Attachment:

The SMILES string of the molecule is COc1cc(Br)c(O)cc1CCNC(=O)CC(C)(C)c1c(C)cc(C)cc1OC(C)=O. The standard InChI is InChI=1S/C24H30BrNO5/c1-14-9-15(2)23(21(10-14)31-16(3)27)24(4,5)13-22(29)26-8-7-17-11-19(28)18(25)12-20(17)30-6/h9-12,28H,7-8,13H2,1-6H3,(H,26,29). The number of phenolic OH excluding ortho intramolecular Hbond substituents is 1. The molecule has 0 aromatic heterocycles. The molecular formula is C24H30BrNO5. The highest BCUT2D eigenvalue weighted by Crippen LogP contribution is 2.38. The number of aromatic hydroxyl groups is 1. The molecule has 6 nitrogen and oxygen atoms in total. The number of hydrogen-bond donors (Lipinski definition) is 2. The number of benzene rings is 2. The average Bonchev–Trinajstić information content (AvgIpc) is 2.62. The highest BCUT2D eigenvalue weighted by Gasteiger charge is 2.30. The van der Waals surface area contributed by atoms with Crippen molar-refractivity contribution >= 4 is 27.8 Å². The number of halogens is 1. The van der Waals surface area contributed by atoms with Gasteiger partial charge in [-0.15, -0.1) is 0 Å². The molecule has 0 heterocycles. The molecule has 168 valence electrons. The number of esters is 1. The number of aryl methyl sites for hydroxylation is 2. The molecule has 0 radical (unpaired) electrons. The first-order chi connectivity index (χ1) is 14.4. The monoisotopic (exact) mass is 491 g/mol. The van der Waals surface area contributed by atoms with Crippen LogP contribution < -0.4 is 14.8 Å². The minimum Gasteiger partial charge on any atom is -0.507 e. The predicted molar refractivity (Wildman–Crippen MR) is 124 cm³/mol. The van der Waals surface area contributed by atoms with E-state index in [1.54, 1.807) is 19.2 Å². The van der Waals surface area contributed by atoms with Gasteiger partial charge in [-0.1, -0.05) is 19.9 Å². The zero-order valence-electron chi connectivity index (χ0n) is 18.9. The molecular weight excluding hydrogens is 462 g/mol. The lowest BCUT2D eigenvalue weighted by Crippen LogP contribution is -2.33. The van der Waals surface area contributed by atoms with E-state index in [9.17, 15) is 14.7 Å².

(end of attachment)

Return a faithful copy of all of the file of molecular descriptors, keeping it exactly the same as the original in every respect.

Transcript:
The SMILES string of the molecule is COc1cc(Br)c(O)cc1CCNC(=O)CC(C)(C)c1c(C)cc(C)cc1OC(C)=O. The standard InChI is InChI=1S/C24H30BrNO5/c1-14-9-15(2)23(21(10-14)31-16(3)27)24(4,5)13-22(29)26-8-7-17-11-19(28)18(25)12-20(17)30-6/h9-12,28H,7-8,13H2,1-6H3,(H,26,29). The number of phenolic OH excluding ortho intramolecular Hbond substituents is 1. The molecule has 0 aromatic heterocycles. The molecular formula is C24H30BrNO5. The highest BCUT2D eigenvalue weighted by Crippen LogP contribution is 2.38. The number of aromatic hydroxyl groups is 1. The molecule has 6 nitrogen and oxygen atoms in total. The number of hydrogen-bond donors (Lipinski definition) is 2. The number of benzene rings is 2. The average Bonchev–Trinajstić information content (AvgIpc) is 2.62. The highest BCUT2D eigenvalue weighted by Gasteiger charge is 2.30. The van der Waals surface area contributed by atoms with Crippen molar-refractivity contribution >= 4 is 27.8 Å². The number of halogens is 1. The van der Waals surface area contributed by atoms with Gasteiger partial charge in [-0.15, -0.1) is 0 Å². The molecule has 0 heterocycles. The molecule has 168 valence electrons. The number of esters is 1. The number of aryl methyl sites for hydroxylation is 2. The molecule has 0 radical (unpaired) electrons. The first-order chi connectivity index (χ1) is 14.4. The monoisotopic (exact) mass is 491 g/mol. The van der Waals surface area contributed by atoms with Crippen LogP contribution < -0.4 is 14.8 Å². The minimum Gasteiger partial charge on any atom is -0.507 e. The predicted molar refractivity (Wildman–Crippen MR) is 124 cm³/mol. The van der Waals surface area contributed by atoms with E-state index in [1.54, 1.807) is 19.2 Å². The van der Waals surface area contributed by atoms with Gasteiger partial charge in [-0.1, -0.05) is 19.9 Å². The zero-order valence-electron chi connectivity index (χ0n) is 18.9. The molecular weight excluding hydrogens is 462 g/mol. The lowest BCUT2D eigenvalue weighted by Crippen LogP contribution is -2.33. The van der Waals surface area contributed by atoms with E-state index in [9.17, 15) is 14.7 Å².